Fairbanks community members raise concerns about effect of school closures on special education
FAIRBANKS, Alaska (KTVF) - On February 1, the Fairbanks North Star Borough School Board voted to close Joy and Anderson Elementary Schools, while repurposing Nordale Elementary.
For the 2022-2023 school year, students from those three schools will be distributed among other schools around the district. This has led to concerns in the community about how the transition will affect students in Special Education programs.
Rachel Read, mother of a child using these programs, said, “Not one person has reached out to see how the kids are handling that, and not to see if the parents need any help.”
In the School District, 2,299 students are enrolled in an Individualized Education Program (IEP). IEPs are documents used to guide special education students who need more personalized instruction plans.
An IEP team always contains a parent, someone representing the school district, a general education teacher and a special education provider, according to Derek Coryell, the School District’s Executive Director of Special Education.
These students vary in the amount of support staff they require. “The student to adult ratio could be four or five adults to one to two students. In other cases where students are not as heavily impacted, looking at reading support, writing support, math support, the case loads are going to look different, so putting a number on it would really be impossible,” Coryell said.
Read’s son E.J. is currently enrolled in the Special Education program at Joy. They both testified to the school board before the group voted 4-3 in favor of the school closures. “I didn’t hear anyone fight, on the board, for the special ed[ucation] kids.”
According to the school district, as of February 1st of this year, Joy Elementary has 94 students with IEPs, and Nordale has 70.
These will be among the students changing schools. Read explained, “Autistic kids in general take, on average, six months to adjust to a new schedule - and if they’re not comfortable, it is not only going to be torture for them, it’s going to be torture for every person in that building that has to deal with them.”
Coryell said, “An unplanned transition, I know, can be stressful, and cause angst, and that’s not lost on us.”
Read said she is concerned by the school district not having a solid transition plan prior to the board’s vote. “That’s what shocked me the most,” she said, adding, “It was just ‘We’ll decide this after the vote.’”
With much to be done before the start of the coming school year, Read worries about whether there’s time to make a smooth transition. “My biggest fear is that they’re not going to have the supports, they’re not going to have the staff, they’re not going to have the room, and all of these Special Ed kids are going to fall through the cracks.”
According to Coryell, while not every Special Education student will have the same teachers and staff, the district will maintain its full program staffing level. “There will not be any change in the quantity or quality of the services our students will receive at whatever school they end up in our school district.”
Meanwhile, Coryell said there will be summer programs available for students having trouble with the transition. “I know that this has been gut-wrenching and very difficult for many, and we are honestly trying everything we can do to mitigate any of the impact on children and families,” he added.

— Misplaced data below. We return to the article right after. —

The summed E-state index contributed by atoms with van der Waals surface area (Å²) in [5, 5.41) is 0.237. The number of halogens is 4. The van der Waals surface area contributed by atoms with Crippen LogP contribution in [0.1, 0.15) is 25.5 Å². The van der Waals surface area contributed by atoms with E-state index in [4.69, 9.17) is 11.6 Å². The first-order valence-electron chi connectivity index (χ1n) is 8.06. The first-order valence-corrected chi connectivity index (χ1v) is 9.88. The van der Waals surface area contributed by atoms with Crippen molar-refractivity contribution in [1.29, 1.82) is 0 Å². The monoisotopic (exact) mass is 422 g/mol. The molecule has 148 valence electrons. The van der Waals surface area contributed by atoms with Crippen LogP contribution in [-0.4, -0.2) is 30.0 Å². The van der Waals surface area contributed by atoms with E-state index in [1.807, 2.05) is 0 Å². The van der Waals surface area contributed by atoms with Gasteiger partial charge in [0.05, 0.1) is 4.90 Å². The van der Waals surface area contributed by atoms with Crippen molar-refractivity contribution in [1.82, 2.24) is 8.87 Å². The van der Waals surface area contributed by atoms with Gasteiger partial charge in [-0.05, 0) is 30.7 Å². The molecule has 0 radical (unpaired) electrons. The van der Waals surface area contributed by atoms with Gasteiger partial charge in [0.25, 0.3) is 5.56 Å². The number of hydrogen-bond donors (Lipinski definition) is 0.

Coryell argues that Joy Elementary, despite having 94 students with IEPs, isn’t outside the normal range for the district. “There’s not any school in our district that would not feel a similar impact.”
Between Nordale, Joy and Anderson Elementary schools, 213 students with IEPs will need to transition to other schools.
But what effect will the transition to new schools have on these plans? Coryell argues there won’t be many amendments needed to the documents. “The way that IEPs look is there’s a service page on an IEP and it spells out very clearly the type of service and the duration of the service,” he said, adding, “That can be provided at any school and any grade level.”
Read, however, worries about whether there will be time to make the necessary adjustments to these documents before the new school year begins. “The kids from 5th grade that currently have I-E-Ps that transition into next year, those I-E-Ps are scheduled and structured around their current situation, which is staying in that school - and so all of their I-E-Ps are going to have to be amended to include a different building, different staff, four or five different teachers... they’re going to have to have transition meetings, meet the staff, [and] tour the schools.”
This, Read argues is not feasible by the end of the school year -- a situation she says is made worse by increased crowding in some schools, which she argues could trigger behavior in students like her son E.J. who are protective of their personal space. “He has a personal bubble space, and he does not like it when people go into his bubble without him being aware of it prior -- and being in an extremely crowded hallway... I’m afraid that someone’s going to bump into him, and he’s going to react as he normally does, which is turn around and either push them out of the way or punch them.”
These and many more questions remain about how the closures of these schools will affect schooling in the district next year.
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